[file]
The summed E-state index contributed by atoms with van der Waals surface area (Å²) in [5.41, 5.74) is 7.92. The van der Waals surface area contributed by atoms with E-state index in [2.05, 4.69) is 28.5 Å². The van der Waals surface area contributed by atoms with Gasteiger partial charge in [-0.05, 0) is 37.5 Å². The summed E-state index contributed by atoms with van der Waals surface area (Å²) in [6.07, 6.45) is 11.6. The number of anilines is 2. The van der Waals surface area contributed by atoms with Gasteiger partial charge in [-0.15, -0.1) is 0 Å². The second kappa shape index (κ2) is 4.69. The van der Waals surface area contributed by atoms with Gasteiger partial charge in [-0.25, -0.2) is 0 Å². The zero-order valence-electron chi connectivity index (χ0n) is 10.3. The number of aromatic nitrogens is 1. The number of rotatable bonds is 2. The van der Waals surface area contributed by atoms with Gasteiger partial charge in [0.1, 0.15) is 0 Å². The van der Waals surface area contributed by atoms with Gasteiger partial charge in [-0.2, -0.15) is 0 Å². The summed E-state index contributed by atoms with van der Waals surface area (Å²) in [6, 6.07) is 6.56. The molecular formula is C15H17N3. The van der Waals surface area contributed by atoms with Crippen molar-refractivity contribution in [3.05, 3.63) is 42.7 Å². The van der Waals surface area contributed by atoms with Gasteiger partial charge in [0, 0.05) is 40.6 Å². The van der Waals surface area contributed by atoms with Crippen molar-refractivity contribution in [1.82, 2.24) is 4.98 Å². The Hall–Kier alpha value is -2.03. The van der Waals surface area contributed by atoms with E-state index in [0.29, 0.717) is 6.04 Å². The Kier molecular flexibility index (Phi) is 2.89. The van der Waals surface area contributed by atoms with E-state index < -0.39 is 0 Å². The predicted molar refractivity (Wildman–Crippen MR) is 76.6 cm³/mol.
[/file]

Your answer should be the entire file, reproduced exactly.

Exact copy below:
The summed E-state index contributed by atoms with van der Waals surface area (Å²) in [5.41, 5.74) is 7.92. The van der Waals surface area contributed by atoms with E-state index in [2.05, 4.69) is 28.5 Å². The van der Waals surface area contributed by atoms with Gasteiger partial charge in [-0.05, 0) is 37.5 Å². The summed E-state index contributed by atoms with van der Waals surface area (Å²) in [6.07, 6.45) is 11.6. The number of anilines is 2. The van der Waals surface area contributed by atoms with Gasteiger partial charge in [-0.15, -0.1) is 0 Å². The second kappa shape index (κ2) is 4.69. The van der Waals surface area contributed by atoms with Gasteiger partial charge in [-0.25, -0.2) is 0 Å². The zero-order valence-electron chi connectivity index (χ0n) is 10.3. The number of aromatic nitrogens is 1. The number of rotatable bonds is 2. The van der Waals surface area contributed by atoms with Gasteiger partial charge in [0.1, 0.15) is 0 Å². The van der Waals surface area contributed by atoms with Gasteiger partial charge in [-0.2, -0.15) is 0 Å². The summed E-state index contributed by atoms with van der Waals surface area (Å²) in [6, 6.07) is 6.56. The molecular formula is C15H17N3. The van der Waals surface area contributed by atoms with Crippen molar-refractivity contribution in [3.05, 3.63) is 42.7 Å². The van der Waals surface area contributed by atoms with Gasteiger partial charge in [0, 0.05) is 40.6 Å². The van der Waals surface area contributed by atoms with Crippen molar-refractivity contribution in [1.82, 2.24) is 4.98 Å². The Hall–Kier alpha value is -2.03. The van der Waals surface area contributed by atoms with E-state index in [0.29, 0.717) is 6.04 Å². The Kier molecular flexibility index (Phi) is 2.89. The van der Waals surface area contributed by atoms with E-state index < -0.39 is 0 Å². The predicted molar refractivity (Wildman–Crippen MR) is 76.6 cm³/mol.